You may see differences with some other array types though — notably SubArray! There can be a big difference between the performance of @view A[:, :] and @view A[1:n, 1:n]… but the : will always be faster than the explicit range because it gives the SubArray more information by its type alone. Whereas ranges might select any number of elements, : will always select the entire dimension. Julia is able to exploit this extra information and can create a much more efficient view in response.

In short: use : if that’s what your intention is.


#16

Thanks! The documentation for @. helped a lot in trying to optimize everything.

In the end, I am almost getting the same performance in my two implementations. The one using higher dimensional arrays is still better due to the reason that for the same array, I sometimes have to iterate through different dimensions, and I assume this might be more efficient than using vectors of vectors of vectors… I also noticed more % of runtime allocated to garbage collection, so it is also probably problematic coding on my part.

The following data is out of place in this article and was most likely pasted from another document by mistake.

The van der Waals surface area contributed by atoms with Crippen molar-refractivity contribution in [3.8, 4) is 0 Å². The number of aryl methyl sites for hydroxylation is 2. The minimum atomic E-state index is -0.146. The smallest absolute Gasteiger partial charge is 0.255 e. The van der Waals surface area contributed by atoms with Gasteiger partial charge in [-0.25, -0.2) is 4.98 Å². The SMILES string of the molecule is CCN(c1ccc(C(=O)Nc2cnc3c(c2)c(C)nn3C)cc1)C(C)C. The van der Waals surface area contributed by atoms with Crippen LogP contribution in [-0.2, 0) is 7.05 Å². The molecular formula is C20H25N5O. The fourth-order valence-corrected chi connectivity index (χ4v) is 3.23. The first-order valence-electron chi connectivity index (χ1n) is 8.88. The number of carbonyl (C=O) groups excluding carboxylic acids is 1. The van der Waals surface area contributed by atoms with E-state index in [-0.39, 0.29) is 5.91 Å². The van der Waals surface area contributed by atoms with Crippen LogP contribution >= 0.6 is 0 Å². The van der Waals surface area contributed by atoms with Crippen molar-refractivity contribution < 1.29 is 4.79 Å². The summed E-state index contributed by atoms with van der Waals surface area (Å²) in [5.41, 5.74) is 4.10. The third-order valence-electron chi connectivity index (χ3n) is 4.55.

For example, I have a 3D array which I iterate through in terms of states and time steps for each N simulations. But, while populating this array before doing the simulations, I have the code:

function sampleParameters!(sp::StochasticParameters, N::Int, θN::Vector{Vector{Vector{Float64}}})
    samples = Matrix{Float64}(undef, length(sp.θ[1]), N)
    for t = 1:sp.T
        Distributions.rand!(Distributions.MvNormal(sp.θ[t], sp.C[t]), samples)
        for i = 1:N
            @. θN[i][t] = sp.predθ[t] + samples[:,i]
        end
    end
end

as opposed to the other implementation (which I haven’t even started optimizing):

function sampleParameters!(sp::StochasticParameters, N::Int, θN::Array{Float64, 3})
    for t = 1:sp.T
        θN[:,t,:] = sp.predθ[:,t]*ones(1,N) + rand(Distributions.MvNormal(sp.θ[:,t], sp.C[t]), N)
    end
end

The main difference seems to stem from this function call.